Hot Issues of Skills Development

This page provides summaries of previous and relevant research on skills development.

SKY[Skills and Knowledge for Youth] home Hot Issues of Skills Development What are soft skills, and why do they matter? (Part 2)

What are soft skills, and why do they matter? (Part 2) Francia Randriatiana
  • Skills Needed in Labour Market and Issues Related to Skills of Workers

While the differences between soft and hard skills have been made clear, to some extent, in the previous essay (Part I: ① Hard skills and Soft skills), this second part focuses mainly on soft skills and highlights their importance in today’s fast-changing societies and competitive labor market.

Soft skills have different definitions, but one of the most cited soft skills definitions is probably that of Heckman and Kautz (2012). According to the authors, “soft skills [are] personality traits, goals, motivations, and preferences that are valued in the labor market, in school, and in many other domains […].” They are “a mix of dispositions, understandings, attributes, and practices” (Heckman and Kautz, 2012:451, cited in Succi,2019:284). Including personality traits or character attributes under the umbrella of soft skills in this definition has raised some doubt among scholars about whether those skills can be trained or be considered ‘innate’. However, a few studies have revealed that they are learnable, particularly in the early stage of an individual’s life. In line with this, Kauz et al.,2014 emphasize that “Character is a skill, not a trait. Character skills are stable across different tasks at any age, but skills can change over the life cycle” (Kautz et al., 2014).

Also, some scholars classify soft skills as non-cognitive skills. In other words, specific skills such as life skills, social skills, interpersonal skills, leadership skills, and social competencies are generally utilized to refer to the ’emotional side’ of human beings, in contrast to the IQ (Intelligent Quotient) component related to cognitive skills. However, other researchers (i.e., Cinque, 2015) argue that considering soft skills such as “critical thinking” or “problem-solving” as emotional skills can be debatable. Cinque (2015) further insists that soft skills can be categorized as cognitive and non-cognitive. The author added that soft skills include social/interpersonal and intra-personal skills or meta-competencies, such as the capacity to work on competencies to reframe and transfer them from one field to another.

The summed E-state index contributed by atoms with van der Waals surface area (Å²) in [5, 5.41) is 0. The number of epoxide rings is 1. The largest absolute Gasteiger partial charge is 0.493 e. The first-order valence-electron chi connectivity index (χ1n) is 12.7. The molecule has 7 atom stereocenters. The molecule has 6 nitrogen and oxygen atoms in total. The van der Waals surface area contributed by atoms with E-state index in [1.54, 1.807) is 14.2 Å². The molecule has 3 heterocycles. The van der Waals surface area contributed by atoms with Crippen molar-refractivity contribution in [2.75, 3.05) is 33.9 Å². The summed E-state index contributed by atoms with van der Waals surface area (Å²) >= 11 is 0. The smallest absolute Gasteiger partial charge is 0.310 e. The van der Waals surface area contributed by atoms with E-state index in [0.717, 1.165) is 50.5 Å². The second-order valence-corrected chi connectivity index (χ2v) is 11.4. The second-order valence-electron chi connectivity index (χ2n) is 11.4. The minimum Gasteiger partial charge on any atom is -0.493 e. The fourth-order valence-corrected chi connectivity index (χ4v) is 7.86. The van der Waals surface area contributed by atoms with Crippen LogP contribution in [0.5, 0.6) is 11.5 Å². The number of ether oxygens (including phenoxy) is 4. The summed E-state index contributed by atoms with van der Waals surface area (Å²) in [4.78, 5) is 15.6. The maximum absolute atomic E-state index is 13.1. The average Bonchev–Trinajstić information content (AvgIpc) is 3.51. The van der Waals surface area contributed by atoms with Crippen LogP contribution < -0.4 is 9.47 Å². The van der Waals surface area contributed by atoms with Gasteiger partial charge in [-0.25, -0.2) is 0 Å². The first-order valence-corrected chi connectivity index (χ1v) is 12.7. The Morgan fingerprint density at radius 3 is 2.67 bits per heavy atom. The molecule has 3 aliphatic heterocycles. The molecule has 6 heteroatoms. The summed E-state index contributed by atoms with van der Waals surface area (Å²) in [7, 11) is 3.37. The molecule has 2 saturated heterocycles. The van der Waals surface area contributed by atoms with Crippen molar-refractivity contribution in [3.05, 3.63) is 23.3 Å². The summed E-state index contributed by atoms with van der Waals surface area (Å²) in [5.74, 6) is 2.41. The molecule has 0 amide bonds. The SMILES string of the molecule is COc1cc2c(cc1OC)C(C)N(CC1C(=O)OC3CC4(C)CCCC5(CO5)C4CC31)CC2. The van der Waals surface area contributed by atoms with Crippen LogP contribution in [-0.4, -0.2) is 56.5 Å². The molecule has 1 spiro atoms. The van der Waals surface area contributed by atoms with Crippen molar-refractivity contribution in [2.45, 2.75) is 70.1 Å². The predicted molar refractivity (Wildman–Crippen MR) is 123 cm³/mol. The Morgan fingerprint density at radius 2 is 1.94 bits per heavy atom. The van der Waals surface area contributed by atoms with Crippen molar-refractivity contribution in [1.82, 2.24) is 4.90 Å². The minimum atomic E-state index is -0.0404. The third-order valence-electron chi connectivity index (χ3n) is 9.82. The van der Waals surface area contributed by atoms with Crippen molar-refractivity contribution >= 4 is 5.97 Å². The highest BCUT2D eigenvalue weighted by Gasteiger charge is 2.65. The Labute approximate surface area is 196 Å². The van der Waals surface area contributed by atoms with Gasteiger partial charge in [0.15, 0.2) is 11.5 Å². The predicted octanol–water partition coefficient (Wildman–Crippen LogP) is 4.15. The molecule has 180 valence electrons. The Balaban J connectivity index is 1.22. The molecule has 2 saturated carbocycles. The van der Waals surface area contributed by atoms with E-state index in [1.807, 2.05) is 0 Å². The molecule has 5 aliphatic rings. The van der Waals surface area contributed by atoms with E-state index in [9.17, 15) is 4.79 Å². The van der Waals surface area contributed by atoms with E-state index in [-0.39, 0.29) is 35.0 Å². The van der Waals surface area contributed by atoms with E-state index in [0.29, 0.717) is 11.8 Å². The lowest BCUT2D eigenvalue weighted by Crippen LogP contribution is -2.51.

Considering the above issues, Succi & Canovi (2020:1835) propose a rather integrative definition of soft skills as they put it: “Soft skills represent a dynamic combination of cognitive and meta-cognitive skills, interpersonal, intellectual and practical skills. Soft skills help people to adapt and behave positively to deal effectively with the challenges of their professional and everyday life.” From this perspective, soft skills encompass a wide range of interpersonal and social qualities and competencies, transferable across economic sectors and industries. The list of soft skills could be lengthy or even limitless. Still, employers’ commonly most valued soft skills can include communication skills, teamwork, adaptability, problem-solving, critical and innovative thinking, creativity, and capacity for lifelong learning, among others (Succi and Canovi, 2020).

Despite the lack of consensus on the definitions of soft skills, there seems to be a general agreement on their importance and relevance in present-day competitive workplaces and globalized societies. Soft skills are believed to be vital for personal development, social participation, and workplace success. Research studies (Succi and Canovi, 2020:1835) have also demonstrated that ‘soft skills are positively correlated with employability, particularly for new graduates entering the labor market.